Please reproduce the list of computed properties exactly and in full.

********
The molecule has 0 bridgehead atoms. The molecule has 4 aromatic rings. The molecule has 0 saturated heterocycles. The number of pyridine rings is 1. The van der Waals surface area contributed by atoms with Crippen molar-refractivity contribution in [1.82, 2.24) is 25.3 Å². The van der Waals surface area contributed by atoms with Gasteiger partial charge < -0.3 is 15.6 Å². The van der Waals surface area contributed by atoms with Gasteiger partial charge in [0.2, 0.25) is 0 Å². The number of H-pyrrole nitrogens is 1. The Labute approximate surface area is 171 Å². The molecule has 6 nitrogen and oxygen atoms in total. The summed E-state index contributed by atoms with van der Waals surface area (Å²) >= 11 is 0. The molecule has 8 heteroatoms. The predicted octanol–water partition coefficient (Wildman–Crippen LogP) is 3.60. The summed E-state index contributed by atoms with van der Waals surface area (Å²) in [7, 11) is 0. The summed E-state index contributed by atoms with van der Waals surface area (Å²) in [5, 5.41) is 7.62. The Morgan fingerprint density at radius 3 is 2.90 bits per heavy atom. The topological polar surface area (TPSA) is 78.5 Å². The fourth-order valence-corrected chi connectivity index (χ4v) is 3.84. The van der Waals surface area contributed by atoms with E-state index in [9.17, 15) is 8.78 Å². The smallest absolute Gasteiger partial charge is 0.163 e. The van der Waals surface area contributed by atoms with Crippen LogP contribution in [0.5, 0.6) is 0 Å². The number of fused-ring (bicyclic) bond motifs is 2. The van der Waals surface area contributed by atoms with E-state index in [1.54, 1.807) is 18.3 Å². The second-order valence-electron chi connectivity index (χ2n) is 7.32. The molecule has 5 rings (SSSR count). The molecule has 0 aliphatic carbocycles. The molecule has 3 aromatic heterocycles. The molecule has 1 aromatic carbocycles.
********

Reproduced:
The molecule has 0 bridgehead atoms. The molecule has 4 aromatic rings. The molecule has 0 saturated heterocycles. The number of pyridine rings is 1. The van der Waals surface area contributed by atoms with Crippen molar-refractivity contribution in [1.82, 2.24) is 25.3 Å². The van der Waals surface area contributed by atoms with Gasteiger partial charge < -0.3 is 15.6 Å². The van der Waals surface area contributed by atoms with Gasteiger partial charge in [0.2, 0.25) is 0 Å². The number of H-pyrrole nitrogens is 1. The Labute approximate surface area is 171 Å². The molecule has 6 nitrogen and oxygen atoms in total. The summed E-state index contributed by atoms with van der Waals surface area (Å²) >= 11 is 0. The molecule has 8 heteroatoms. The predicted octanol–water partition coefficient (Wildman–Crippen LogP) is 3.60. The summed E-state index contributed by atoms with van der Waals surface area (Å²) in [7, 11) is 0. The summed E-state index contributed by atoms with van der Waals surface area (Å²) in [5, 5.41) is 7.62. The Morgan fingerprint density at radius 3 is 2.90 bits per heavy atom. The topological polar surface area (TPSA) is 78.5 Å². The fourth-order valence-corrected chi connectivity index (χ4v) is 3.84. The van der Waals surface area contributed by atoms with E-state index in [9.17, 15) is 8.78 Å². The smallest absolute Gasteiger partial charge is 0.163 e. The van der Waals surface area contributed by atoms with Crippen LogP contribution in [0.5, 0.6) is 0 Å². The number of fused-ring (bicyclic) bond motifs is 2. The van der Waals surface area contributed by atoms with E-state index in [1.54, 1.807) is 18.3 Å². The second-order valence-electron chi connectivity index (χ2n) is 7.32. The molecule has 5 rings (SSSR count). The molecule has 0 aliphatic carbocycles. The molecule has 3 aromatic heterocycles. The molecule has 1 aromatic carbocycles.